Connect with us

Hi, what are you looking for?

CleanTechnica
2020 Honda e. Image courtesy of Honda.

Cars

Honda Puts A New Guy In Charge — Will More EVs Follow?

Honda is getting a new CEO on April 1, one who may speed up its transition toward building electric vehicles.

Every organization reflects the personality and priorities of its leader. In the Japanese car industry, the two people at the top of the food chain at Toyota and Honda have always been cool to the idea of electric cars. At Toyota, Akio Toyoda in particular has let it be known he thinks about as highly of EVs as he does cockroaches and other vermin.

At Honda, Takahiro Hachigo has been running the show since 2015. While he has not been quite so virulently opposed to electric cars as Toyoda, the company has hardly embraced EVs on his watch. It did create the Honda e, a modern day reincarnation of the original Civic, a few years ago but that car is far too expensive, given its limited range.

Hachigo is best known for consolidating some of the company’s factories, particularly in the UK, and for eliminating some slow selling models in the US such as the Fit and the Civic Coupe. Under his leadership, Honda also announced a major alliance with General Motors that is supposed to help both companies bring new electric and self driving cars to market in North America, so that is a step in the right direction.

Honda did announce recently that it wants electrified cars to make up two-thirds of its vehicle sales by 2030, but the definition of “electrified” is the critical part. That word can include hybrids, plug-in hybrids, battery electric vehicles, and cars powered by fuel cells. Astute CleanTechnica readers know some plug-in hybrids are better than others when it comes to decarbonizing the transportation sector. In fact, some that are on sale in Europe right now have been found to actually pollute more than the gasoline and diesel powered cars they are supposed to replace. So that pledge regarding the company’s 2030 sales goal rings a bit hollow.

The latest news from Japan has Hachigo stepping down at the end of March, to be replaced by Toshihiro Mibe, who joined the company in 1987. Mibe is more of an engineer than his predecessor, who was more of a marketing guru. According to CNET Roadshow, Mibe has spent most of his time developing actual automotive chassis and powertrain components, which suggests he is a dyed in the wool car guy who is not afraid to get his fingernails dirty. That bodes well for the future of Honda.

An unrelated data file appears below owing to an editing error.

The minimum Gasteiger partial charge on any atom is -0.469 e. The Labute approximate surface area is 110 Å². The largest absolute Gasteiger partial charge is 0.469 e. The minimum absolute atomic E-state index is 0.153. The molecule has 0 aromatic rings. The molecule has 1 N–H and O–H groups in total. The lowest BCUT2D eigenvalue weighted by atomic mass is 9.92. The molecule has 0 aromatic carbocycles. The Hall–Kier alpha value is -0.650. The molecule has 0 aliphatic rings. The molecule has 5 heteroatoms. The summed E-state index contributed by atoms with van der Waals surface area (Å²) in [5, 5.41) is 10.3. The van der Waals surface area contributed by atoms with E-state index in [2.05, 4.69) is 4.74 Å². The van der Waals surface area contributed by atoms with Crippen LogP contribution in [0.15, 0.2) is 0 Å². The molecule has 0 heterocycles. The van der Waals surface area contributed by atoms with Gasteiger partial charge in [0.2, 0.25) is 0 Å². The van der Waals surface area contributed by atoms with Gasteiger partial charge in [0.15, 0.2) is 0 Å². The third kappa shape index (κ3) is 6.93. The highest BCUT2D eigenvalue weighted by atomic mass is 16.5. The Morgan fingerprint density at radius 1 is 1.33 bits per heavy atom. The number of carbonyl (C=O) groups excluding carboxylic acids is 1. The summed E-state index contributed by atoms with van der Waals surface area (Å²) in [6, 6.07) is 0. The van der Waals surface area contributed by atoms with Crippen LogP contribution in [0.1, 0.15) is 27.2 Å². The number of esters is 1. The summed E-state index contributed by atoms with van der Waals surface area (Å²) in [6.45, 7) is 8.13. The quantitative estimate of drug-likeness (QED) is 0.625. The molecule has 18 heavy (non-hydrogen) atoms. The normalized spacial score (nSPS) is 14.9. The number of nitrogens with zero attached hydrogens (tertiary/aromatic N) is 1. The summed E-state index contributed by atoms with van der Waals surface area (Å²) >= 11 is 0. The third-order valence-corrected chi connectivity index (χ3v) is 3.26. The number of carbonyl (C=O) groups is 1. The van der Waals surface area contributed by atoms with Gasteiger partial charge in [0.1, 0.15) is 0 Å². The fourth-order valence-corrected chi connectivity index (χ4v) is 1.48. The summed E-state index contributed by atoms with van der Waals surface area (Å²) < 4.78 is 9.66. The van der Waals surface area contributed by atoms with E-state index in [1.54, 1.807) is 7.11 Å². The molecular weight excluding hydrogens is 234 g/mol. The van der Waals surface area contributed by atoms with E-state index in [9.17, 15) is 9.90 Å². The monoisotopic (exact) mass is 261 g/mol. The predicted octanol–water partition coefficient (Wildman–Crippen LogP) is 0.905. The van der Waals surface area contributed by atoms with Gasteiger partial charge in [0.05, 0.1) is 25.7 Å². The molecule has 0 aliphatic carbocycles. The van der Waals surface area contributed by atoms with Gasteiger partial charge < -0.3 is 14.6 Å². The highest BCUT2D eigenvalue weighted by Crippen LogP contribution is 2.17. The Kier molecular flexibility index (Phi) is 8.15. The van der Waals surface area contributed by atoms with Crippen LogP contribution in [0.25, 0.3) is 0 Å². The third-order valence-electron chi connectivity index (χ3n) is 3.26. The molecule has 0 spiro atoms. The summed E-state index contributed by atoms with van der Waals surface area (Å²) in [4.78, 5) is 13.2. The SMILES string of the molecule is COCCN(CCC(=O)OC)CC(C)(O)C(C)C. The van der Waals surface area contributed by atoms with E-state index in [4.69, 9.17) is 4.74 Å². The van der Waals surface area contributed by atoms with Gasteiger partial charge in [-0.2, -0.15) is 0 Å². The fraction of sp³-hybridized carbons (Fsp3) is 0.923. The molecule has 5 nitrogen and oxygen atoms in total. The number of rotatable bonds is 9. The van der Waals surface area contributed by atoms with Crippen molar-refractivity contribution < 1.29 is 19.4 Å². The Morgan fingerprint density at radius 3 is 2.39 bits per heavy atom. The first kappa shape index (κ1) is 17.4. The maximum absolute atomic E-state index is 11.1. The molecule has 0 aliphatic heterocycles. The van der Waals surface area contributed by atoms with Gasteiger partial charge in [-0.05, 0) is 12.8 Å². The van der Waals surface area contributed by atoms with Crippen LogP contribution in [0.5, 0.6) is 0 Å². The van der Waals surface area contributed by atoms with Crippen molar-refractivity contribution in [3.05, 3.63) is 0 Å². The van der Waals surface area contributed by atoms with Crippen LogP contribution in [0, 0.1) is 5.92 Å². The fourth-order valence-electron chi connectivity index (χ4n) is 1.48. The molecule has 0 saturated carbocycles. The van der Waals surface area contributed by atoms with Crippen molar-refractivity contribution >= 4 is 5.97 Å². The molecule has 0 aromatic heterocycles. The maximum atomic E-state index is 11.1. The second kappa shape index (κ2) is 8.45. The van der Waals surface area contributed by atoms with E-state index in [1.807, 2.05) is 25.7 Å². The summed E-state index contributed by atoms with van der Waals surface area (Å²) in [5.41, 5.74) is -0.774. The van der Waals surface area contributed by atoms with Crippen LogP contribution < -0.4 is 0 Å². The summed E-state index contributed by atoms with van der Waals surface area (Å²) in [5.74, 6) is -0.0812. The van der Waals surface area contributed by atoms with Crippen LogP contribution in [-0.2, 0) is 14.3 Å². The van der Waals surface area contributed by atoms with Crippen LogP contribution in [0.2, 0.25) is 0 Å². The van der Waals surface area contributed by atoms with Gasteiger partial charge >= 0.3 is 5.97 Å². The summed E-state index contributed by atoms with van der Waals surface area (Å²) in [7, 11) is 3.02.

Will Mibe help push Honda toward building what Elon Musk calls “compelling electric cars?” If Honda wants to still be in the game a decade from now, he’d better do so.

 
 
 
Don't want to miss a cleantech story? Sign up for daily news updates from CleanTechnica on email. Or follow us on Google News!
 

Have a tip for CleanTechnica, want to advertise, or want to suggest a guest for our CleanTech Talk podcast? Contact us here.
Advertisement
 
Written By

Steve writes about the interface between technology and sustainability from his home in Florida or anywhere else The Force may lead him. 3000 years ago, Socrates said, "The secret to change is to focus all of your energy not on fighting the old but on building the new." Perhaps it's time we listened?

Comments

You May Also Like

Clean Transport

Get a glimpse at the Honda VR Design Studio in Los Angeles with this brand new video, and see how Honda is utilizing cutting-edge...

Cars

With EV charging standardization still up in the air, Tesla CEO Elon Musk goes to Washington.

Cars

Afeela, the new brand from Sony Honda Mobility, is all about the in-car entertainment experience, not the car itself.

Green Economy

Woke or not, Kentucky is behind a new green steel factory that supports President Joe Biden's goal for offshore wind development in the US.

Copyright © 2023 CleanTechnica. The content produced by this site is for entertainment purposes only. Opinions and comments published on this site may not be sanctioned by and do not necessarily represent the views of CleanTechnica, its owners, sponsors, affiliates, or subsidiaries.